Public safety officials are bracing for the upcoming Memorial Day weekend in hopes of keeping Kenai Peninsula residents and visitors safe during the holiday.
Forestry officials are on alert for wildfires, Alaska State Troopers will be monitoring a planned beach party for young people, and U.S. Coast Guard and Fish and Wildlife Protection Troopers will be on the lookout for potential boating safety problems.
"We're in high fire danger," said Sharon Roesch, fire prevention officer for the state Division of Forestry at its area office in Soldotna.
"With any wind at all, we will be in extreme fire danger," she said.
Because of low winter snowfall totals on the peninsula and little rain so far this spring, extremely dry conditions have caused forestry officials to suspend all open-burning permits, which normally allow people to burn brush and yard debris in burn piles.
"People can have campfires," Roesch said, but the fires are restricted to established barbecue grates that are completely cleared of brush or dry grasses in the surrounding area.
She also reminds people that all fireworks are prohibited in the entire Kenai Peninsula Borough. In addition to firecrackers and bottle rockets, the ban includes such fire-producing devices as sparklers and burning snakes.
"The state Division of Forestry and local fire departments on the Kenai Peninsula have suppressed six wildfires this spring that were caused by children lighting fires," Roesch said in a printed statement.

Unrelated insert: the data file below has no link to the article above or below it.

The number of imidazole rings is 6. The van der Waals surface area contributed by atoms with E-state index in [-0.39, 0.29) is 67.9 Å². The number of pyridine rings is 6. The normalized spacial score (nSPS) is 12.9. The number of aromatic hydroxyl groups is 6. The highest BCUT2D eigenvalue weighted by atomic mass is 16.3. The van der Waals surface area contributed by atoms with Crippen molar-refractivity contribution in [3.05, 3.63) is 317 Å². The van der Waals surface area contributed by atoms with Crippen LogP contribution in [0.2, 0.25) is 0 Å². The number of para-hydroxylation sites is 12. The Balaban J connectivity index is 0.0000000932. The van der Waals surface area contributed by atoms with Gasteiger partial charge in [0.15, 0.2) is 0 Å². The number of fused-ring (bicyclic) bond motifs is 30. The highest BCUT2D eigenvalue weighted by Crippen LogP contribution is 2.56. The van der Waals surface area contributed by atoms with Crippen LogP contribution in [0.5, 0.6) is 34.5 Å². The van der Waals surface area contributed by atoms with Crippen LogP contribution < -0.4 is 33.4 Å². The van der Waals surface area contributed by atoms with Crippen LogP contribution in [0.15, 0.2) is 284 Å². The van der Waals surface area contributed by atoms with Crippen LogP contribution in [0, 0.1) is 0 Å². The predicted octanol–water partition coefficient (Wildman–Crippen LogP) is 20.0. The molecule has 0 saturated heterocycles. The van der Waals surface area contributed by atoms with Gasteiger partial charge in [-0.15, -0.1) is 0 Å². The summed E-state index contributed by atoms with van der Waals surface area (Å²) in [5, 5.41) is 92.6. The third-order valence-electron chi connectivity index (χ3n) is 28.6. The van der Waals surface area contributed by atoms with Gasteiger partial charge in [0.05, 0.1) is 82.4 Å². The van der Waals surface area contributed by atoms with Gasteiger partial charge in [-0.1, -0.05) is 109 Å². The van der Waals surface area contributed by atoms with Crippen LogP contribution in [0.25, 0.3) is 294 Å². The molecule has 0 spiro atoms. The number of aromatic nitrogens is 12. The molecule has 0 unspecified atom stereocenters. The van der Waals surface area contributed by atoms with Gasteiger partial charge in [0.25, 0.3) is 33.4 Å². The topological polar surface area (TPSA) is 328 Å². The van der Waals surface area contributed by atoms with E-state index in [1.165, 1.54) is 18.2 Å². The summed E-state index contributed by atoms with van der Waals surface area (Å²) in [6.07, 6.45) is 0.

In such cases, while the child usually is required to undergo an interview with an enforcement officer, the parents of the child may be held responsible for the cost of putting out a fire and for damage to private property.
"Suppression costs for small fires range from less than $100 to several hundred dollars," Roesch said. "A large fire could cost millions of dollars to extinguish."
She said people on the peninsula are being careful during the current dry period.
"It's helped keep our fires down. The public has been very aware of the fire danger."
In addition to their statewide safety campaign encouraging motorists to buckle their seat belts, state troopers are keeping an eye on a big party being planned by young people on the beach near Anchor Point this weekend.
"This has become an annual event," said Capt. Tom Bowman, commander of the trooper detachment based in Soldotna.
"Last year, we dumped a lot of alcohol on the ground and confiscated a lot of marijuana, and we understand the young people are planning to bring paint ball guns and pepper spray to attack troopers who respond to trouble there this year," he said.
"Parents need to know this is not going to be a big social event. It will be dangerous. There might be people getting raped and people might be getting hurt.
"My advice to parents is know where your kids are going this Memorial Day," Bowman said.
Fish and Wildlife Protection Troopers and the Coast Guard will be conducting boating safety checks Saturday, Sunday and Monday in Homer and Whittier, according to Trooper Lt. Steve Bear.
The Coast Guard and Coast Guard Auxiliary also plan a courtesy vessel check from 10 a.m. to 2 p.m. Saturday in the Fred Meyer parking lot.
In an attempt to prevent boating accidents from occurring, officers will be checking boats for personal flotation devices and other required safety equipment including signal flares and fire suppression devices, Bear said.
Inspectors will also be looking for current boat registration documents, he said.
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